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Apple Fined $2 Million for Selling iPhones With No Chargers

But $2 million is pocket change for the American tech giant


A Brazilian consumer protection regulator has imposed a two million dollar fine to American tech company Apple. The fine, which is about 10,5 million in the local currency, was in light of the failure to include the charger inside the latest 5G-enabled iPhone 12 mini, 12, 12 Pro and 12 Pro Max.

Additionally, the fine was applied on three different accounts; “for misleading advertising, selling a device without the charger and unfair terms.”

Procon-SP, the Brazilian consumer protection regulator, accused the company of failing to demonstrate environmental gains, which were provided as the main reason for not including the charger out-of-the-box.

The regulator also said the company didn’t respond to a request on whether it would reduce the latest iPhones’ retail price over the lack of a charger.

Last October, Apple unveiled four models of its latest iPhone 12 series with 5G support, a first for the company. The removal of the charging brick was also another first, which the company said was to help reduce environmental impact. It also nixed the Earbuds on similar grounds.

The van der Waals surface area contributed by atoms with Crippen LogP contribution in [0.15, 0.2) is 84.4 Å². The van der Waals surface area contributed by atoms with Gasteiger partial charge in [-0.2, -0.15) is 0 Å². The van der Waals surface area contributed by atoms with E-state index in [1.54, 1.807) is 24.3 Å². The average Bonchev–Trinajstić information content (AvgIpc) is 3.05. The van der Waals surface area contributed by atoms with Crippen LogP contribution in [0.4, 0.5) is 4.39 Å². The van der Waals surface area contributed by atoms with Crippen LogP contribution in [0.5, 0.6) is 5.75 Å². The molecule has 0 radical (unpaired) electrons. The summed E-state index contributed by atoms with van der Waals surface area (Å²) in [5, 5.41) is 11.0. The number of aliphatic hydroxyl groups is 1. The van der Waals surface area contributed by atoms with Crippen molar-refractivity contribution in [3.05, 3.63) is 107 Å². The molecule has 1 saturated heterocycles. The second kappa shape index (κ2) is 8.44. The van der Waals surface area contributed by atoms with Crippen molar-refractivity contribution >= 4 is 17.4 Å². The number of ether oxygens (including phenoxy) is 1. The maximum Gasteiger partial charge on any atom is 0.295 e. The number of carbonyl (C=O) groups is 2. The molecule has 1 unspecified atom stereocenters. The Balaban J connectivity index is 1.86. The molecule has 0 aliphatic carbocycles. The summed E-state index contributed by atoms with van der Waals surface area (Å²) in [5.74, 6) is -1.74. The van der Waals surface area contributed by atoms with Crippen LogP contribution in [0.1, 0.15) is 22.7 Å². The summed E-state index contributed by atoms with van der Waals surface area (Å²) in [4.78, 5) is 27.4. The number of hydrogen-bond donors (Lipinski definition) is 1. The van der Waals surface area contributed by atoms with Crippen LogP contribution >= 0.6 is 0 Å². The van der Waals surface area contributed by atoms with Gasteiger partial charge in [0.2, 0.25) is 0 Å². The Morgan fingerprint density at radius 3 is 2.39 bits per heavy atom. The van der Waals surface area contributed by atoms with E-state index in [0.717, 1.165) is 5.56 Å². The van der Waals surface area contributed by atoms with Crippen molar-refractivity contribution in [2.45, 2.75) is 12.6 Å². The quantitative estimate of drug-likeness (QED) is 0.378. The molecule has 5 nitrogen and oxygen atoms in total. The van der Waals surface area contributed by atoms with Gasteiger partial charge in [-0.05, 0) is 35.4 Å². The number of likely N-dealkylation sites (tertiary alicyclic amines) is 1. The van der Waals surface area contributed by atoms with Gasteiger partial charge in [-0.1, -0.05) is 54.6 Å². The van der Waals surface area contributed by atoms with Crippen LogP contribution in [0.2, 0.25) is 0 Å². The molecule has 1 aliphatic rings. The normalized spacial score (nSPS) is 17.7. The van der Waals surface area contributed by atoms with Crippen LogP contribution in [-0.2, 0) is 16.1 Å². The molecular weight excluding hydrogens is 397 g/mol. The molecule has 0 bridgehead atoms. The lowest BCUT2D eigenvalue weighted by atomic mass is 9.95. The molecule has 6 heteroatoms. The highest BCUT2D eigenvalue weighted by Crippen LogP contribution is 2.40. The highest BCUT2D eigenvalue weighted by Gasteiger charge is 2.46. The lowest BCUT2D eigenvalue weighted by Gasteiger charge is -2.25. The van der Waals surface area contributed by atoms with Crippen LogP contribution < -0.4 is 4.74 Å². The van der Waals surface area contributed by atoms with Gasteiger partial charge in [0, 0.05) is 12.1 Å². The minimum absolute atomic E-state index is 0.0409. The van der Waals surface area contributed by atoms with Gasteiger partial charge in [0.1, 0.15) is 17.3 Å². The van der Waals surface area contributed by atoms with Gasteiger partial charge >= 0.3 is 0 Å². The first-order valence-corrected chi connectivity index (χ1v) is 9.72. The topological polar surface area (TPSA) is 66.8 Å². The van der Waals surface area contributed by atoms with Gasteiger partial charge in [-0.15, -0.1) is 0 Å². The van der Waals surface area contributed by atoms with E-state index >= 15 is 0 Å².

The company said the move would reduce iPhones packaging box in size and mass, allowing 70 per cent more packages to be shipped on a single pallet.

Apple estimates that the move would help cut over 2 million metric tons of carbon emissions annually, which, according to the company, equates to removing nearly 450,000 cars from the road per year.

While that move was commendable by some, sustainability experts were sceptical. And many things need to be done before the smartphone industry is considered environmental-friendly, which trumps axing the charger and selling them separately (which literally is what Apple and Samsung are doing as of now for their high-end phones).

Other accusation involved user “problems with some functions” that the company failed to address after a software update. Misleading advertising involved the company’s last-gen iPhone 11 Pro, where Apple refused to repair some user devices damaged by water despite water resistance rating.

And finally, Apple’s terms and conditions were considered unfair to consumers for exempting itself from all legal and implicit guarantees and against hidden or not apparent defects.

Of course, the $2million fine isn’t much of an issue to a company of Apple’s size. In its first-quarter results released in January, the company posted record revenue of $111.4 billion, up 21 per cent year over year.

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Alvin Wanjala

Alvin is a freelance tech journalist. Talk to me via email at alvinwanjala[at]pm[dot]me

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